The effects of internet downloading and streaming are visible in stores. Best Buy’s CD section has significantly reduced its size to a very minimal collection of artists. Vinyl albums are usually difficult to find anywhere but sometimes can be purchased directly from the artist’s online merchandise store.  Now even if someone did want to go to a store to find a hard copy of an album, it would be unlikely to find it unless the musician or musical group is widely known.

Internet downloading and streaming allows for record companies to save money on the production of album covers, CDs, tapes, and vinyl records. By using Spotify, you are supporting your favorite artists while not paying a dime and with a statement like “Millions of tracks, any time you like. Just search for it in Spotify, then play it. Just help yourself to whatever you want, whenever you want it,” how can anyone resist?

*Published in the College of DuPage Courier Student Newspaper, 2013.

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lake park perspective

Evolution of Art, Take It to the Streets

The way I first discovered the world of street art was surprisingly, not on the street. It was when I walked into a bookstore one day and saw a book entitled “Icepick: Icelandic Street Art.” The front cover was full of strange, abstracted, but strangely realistic pieces of “street art” so I judged this book by its cover and purchased it. For the next several days I became totally obsessed with every aspect of the book and began to research this secretive form of art. I even began trying to recreate some of the pieces I saw or work off the photos to create some designs of my own. It was the most inspiring thing I have ever come across.

Then just the other day I was at Blockbuster renting a movie and I saw a film called “Exit Through the Gift Shop.” It is a documentary about street art and includes interviews with the most famous street artists alive. So of course, I excitedly checked out this movie and watched a man who knew nothing about street art, create his very own pieces and sell a million dollars’ worth of art in only a few months. This is when I realized how big this type of art is getting. Banksy, the most well-known and celebrated artist, had celebrities like Jude Law, Angelina Jolie, and many others show up to his first gallery in the United States. One of his exhibits included a full grown, painted elephant. Art is evolving. Banksy is transforming art by using many different forms, painting elephants, and basically decorating our world. As with any kind of art, street art has many different forms. This can include: stencil graffiti, sticker art, wheat pasting, street poster art, street installations, video projection, and many others.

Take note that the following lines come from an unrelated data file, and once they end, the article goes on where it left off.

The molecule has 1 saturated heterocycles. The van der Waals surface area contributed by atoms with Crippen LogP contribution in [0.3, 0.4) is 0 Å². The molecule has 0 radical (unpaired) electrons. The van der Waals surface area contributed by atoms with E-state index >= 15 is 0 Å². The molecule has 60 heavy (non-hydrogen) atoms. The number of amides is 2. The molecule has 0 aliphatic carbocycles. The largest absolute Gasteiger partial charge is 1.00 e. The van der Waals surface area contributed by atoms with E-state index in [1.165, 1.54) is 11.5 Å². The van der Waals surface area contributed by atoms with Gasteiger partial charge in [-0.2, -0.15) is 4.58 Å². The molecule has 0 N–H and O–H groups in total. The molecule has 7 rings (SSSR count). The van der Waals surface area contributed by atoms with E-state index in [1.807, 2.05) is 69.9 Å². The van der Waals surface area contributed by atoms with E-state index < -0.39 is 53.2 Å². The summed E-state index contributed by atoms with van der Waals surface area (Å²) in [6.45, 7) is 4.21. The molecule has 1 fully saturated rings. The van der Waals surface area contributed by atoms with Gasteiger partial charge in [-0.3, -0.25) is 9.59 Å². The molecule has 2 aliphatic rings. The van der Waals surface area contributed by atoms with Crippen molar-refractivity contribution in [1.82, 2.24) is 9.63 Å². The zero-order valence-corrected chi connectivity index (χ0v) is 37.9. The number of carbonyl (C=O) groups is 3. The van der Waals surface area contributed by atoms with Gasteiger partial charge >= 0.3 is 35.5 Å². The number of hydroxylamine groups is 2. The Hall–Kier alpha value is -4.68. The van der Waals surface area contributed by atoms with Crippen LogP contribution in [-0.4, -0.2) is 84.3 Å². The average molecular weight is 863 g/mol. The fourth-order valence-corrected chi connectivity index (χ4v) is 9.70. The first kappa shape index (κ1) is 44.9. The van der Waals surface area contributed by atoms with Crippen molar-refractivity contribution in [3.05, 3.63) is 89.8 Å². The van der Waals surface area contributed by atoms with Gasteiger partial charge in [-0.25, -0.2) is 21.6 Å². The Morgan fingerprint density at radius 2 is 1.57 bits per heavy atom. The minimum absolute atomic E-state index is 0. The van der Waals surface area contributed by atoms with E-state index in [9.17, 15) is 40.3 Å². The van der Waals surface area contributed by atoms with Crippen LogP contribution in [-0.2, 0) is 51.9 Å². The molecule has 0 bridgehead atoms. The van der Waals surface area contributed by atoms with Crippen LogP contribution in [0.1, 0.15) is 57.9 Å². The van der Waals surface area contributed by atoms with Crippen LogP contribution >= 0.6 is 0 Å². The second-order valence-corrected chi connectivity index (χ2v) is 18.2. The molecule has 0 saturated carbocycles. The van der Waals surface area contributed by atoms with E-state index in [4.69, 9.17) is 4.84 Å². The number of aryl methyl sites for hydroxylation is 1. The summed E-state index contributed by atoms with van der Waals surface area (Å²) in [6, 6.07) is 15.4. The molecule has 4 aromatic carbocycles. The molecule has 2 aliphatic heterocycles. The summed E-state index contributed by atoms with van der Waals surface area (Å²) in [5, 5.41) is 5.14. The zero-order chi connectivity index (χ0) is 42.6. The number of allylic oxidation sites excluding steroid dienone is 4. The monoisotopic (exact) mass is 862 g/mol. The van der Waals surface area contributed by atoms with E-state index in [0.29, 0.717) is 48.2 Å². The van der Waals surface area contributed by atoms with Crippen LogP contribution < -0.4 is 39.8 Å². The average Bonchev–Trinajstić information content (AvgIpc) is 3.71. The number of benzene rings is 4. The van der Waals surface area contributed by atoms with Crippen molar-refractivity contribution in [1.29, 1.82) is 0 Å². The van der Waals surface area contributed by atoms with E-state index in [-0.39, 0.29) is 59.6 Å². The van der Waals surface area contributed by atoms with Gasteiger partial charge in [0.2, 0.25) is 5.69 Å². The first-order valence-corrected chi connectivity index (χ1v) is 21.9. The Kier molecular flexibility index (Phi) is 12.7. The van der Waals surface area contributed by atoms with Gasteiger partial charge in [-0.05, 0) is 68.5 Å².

The question is: Is this vandalism and should it stay illegal in the U.S.?

I say no. Street art is very difficult to control so why keep trying? If it is appropriate for all ages and not offensive material (which it generally is not), it is not hurting anyone. There are a lot of people like me who would love to see street art driving to work or just walking down the street. I strongly believe in freedom of expression and I really think if people just knew more about this topic, they might feel the way I do about it. If it cannot be legal, I think it should at least be tolerated in more places.

However, people who are against street art may not understand the difference between the terms “graffiti” and “tagging” in comparison to “street art.” “Tagging” refers to writing a name on a building and “graffiti” tends to be more offensive and gang related. Street art however, is something much more tasteful and appreciated by the masses. Street art is free art. You don’t have to pay to see it in a museum; it’s right on the street where you live. There will always be parents worried about what their children will be exposed to but street art is usually not used to portray offensive material. It is an abstract form of art. In some places, it is not even enough to have the property owner’s permission to display street art on their building but the artist also might also need to apply for a permit.